The Bank of Ghana is internationally oriented, with particularly strong links to the policy community of the international financial institutions. There has been a steady flow of technical advice and training from international organisations into the Bank. Furthermore, there is a ‘revolving door’ between the international financial institutions and the Bank of Ghana, with all five central bank governors that have been in office since 2000 previously working for the IMF, World Bank, or African Development Bank.
While the international orientation of the Bank of Ghana technocrats means they are generally receptive of international banking standards, the regulatory and supervisory capacity of the Bank of Ghana is limited. Since the 1990s, there has been mutual dependence between the banks and the government. The issuance of short-term securities has been key to the government’s financing strategy and highly profitable for banks, resulting in a lax regulatory environment. Ghanaian banks are domestically oriented, with domestic assets accounting for more than 90% of the sector’s assets. There was little appetite among either domestic or foreign banks to adopt Basel II and III.
Sustained efforts to implement Basel standards have only been made when the NPP has been in office (from 2001–2008 and again from 2016–present). In the early 2000s, a small group of NPP politicians and senior officials in the Bank of Ghana championed the creation of a financial services hub, including an offshore banking facility, as a central plank of their development strategy. The NPP has close links with international finance. The current Minister of Finance, for instance, has a background in US investment banking and co-founded Ghana’s leading investment bank.
The NDC was in office from 2009–2016 and has a very different policy agenda. The NDC is a social democratic party and the party’s elite have a much stronger nationalist tradition and, unlike the NPP, did not prioritise the creation of a financial services hub. The NDC was also less connected to international policy circles and the international investment community. With the change of government, the governors and several senior officials who had championed Basel II implementation left the Bank of Ghana, so there was little impetus for implementation from the regulator. Moreover, key international actors criticised the financial sector policies of the previous NPP government. The OECD argued that the creation of an offshore banking facility opened Ghana up to money laundering, while the IMF argued that moves to implement Basel II were premature. Without the political impetus for reform, the implementation of Basel II stalled.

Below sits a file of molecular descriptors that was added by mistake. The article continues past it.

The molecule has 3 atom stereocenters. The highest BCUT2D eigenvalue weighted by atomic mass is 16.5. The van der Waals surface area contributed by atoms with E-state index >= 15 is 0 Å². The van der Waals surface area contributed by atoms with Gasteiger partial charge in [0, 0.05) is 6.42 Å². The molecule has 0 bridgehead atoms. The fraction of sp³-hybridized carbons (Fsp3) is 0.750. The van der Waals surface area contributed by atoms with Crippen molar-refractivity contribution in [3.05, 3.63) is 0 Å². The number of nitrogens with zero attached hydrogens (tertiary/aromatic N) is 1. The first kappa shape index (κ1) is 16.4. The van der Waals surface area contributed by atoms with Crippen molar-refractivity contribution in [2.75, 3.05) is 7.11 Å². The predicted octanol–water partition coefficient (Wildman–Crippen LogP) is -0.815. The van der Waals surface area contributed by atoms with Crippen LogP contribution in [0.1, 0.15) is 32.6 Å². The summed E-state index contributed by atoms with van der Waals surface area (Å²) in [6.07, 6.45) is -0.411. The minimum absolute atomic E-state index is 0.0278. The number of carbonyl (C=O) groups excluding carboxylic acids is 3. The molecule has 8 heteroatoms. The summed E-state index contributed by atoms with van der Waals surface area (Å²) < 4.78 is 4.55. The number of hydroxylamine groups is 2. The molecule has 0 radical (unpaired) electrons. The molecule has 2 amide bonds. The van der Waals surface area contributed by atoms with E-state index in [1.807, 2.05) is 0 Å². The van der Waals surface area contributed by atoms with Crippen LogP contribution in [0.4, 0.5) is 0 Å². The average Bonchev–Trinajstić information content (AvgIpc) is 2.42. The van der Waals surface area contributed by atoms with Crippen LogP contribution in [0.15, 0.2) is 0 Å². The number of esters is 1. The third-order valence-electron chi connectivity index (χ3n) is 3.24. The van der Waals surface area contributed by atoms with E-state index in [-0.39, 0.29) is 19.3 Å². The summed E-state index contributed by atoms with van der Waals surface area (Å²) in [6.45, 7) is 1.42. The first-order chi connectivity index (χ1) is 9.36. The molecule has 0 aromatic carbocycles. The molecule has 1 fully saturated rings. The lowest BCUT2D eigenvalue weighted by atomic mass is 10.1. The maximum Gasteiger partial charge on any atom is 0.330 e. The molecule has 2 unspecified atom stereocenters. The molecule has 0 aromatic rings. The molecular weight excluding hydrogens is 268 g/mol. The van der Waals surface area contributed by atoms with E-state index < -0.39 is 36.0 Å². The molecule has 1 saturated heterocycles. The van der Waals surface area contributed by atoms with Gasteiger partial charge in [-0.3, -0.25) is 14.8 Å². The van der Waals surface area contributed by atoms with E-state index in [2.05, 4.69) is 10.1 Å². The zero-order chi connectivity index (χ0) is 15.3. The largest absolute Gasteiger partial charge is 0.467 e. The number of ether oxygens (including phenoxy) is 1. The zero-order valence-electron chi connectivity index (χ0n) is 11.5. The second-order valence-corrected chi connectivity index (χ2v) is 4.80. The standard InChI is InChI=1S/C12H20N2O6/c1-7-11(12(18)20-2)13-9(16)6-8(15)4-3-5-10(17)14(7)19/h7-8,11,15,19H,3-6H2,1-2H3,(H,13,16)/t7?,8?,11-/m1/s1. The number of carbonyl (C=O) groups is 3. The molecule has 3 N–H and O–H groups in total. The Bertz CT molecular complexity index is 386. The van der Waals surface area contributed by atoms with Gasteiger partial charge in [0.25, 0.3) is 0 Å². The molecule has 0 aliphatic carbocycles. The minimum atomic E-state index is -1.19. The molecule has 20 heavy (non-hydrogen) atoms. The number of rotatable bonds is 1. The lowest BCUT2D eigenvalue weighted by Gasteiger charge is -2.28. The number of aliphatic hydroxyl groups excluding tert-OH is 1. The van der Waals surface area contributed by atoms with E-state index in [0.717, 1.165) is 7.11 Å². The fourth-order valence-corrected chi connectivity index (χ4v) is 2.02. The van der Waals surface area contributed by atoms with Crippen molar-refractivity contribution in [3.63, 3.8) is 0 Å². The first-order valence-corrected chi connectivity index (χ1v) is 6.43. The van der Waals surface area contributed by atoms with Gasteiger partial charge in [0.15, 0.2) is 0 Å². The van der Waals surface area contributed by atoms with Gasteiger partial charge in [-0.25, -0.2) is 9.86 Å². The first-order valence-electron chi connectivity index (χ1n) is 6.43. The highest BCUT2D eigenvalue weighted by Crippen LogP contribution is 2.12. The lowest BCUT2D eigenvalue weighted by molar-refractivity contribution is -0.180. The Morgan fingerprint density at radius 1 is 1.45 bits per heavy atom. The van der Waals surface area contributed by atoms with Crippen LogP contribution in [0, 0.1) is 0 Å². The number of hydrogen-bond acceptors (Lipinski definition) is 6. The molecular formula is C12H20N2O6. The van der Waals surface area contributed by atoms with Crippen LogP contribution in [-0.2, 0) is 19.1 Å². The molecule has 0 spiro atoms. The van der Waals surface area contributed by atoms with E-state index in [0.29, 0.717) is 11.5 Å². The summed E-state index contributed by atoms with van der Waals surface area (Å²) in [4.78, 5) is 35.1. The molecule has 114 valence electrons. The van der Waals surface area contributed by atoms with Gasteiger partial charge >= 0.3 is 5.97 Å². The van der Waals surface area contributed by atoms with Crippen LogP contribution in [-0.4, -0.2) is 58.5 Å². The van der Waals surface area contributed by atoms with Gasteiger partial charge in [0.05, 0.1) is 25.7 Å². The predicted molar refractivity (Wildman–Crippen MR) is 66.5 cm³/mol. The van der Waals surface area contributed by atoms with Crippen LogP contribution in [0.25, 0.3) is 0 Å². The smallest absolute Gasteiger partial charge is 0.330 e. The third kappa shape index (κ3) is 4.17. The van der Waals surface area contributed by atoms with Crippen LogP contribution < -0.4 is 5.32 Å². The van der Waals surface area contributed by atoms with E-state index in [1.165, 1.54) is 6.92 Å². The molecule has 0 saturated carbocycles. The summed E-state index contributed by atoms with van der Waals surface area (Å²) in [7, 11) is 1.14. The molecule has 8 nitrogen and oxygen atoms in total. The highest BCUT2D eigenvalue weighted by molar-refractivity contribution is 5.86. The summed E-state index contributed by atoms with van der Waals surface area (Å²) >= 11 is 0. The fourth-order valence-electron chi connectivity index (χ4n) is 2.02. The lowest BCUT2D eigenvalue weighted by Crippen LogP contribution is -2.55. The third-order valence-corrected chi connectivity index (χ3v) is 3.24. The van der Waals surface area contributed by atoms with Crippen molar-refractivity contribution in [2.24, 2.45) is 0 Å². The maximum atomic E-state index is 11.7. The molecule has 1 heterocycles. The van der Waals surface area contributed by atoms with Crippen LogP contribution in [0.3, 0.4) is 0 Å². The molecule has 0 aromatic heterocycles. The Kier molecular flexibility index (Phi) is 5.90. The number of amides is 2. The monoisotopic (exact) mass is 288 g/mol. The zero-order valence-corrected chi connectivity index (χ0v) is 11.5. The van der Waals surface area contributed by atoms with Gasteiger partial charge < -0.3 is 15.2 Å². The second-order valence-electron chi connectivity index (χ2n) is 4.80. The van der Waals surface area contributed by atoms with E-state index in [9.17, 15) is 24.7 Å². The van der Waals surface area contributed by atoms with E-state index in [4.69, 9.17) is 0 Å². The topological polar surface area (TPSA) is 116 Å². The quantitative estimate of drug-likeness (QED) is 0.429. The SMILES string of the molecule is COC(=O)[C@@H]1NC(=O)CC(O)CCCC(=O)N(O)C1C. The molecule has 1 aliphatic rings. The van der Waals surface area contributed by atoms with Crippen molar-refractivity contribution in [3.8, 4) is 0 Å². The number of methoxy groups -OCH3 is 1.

It was only after the NPP regained power at the end of 2016 that the implementation of Basel standards resumed in earnest. NPP prioritised repositioning Ghana as an international financial services centre, and appointed Ken Ofori-Atta, a former investment banker, as the new Minister for Finance. International standards were introduced as part of the banking sector reforms; the Capital Requirements Directive (June 2018) incorporated major elements of Basel II and capital-related elements of Basel II, and banks were given only six months to comply. The implementation of the regulatory reforms is expected to be challenging, especially for domestic banks, and there is a concern that some of the sectors of the real economy might be negatively affected by the implementation of Basel standards.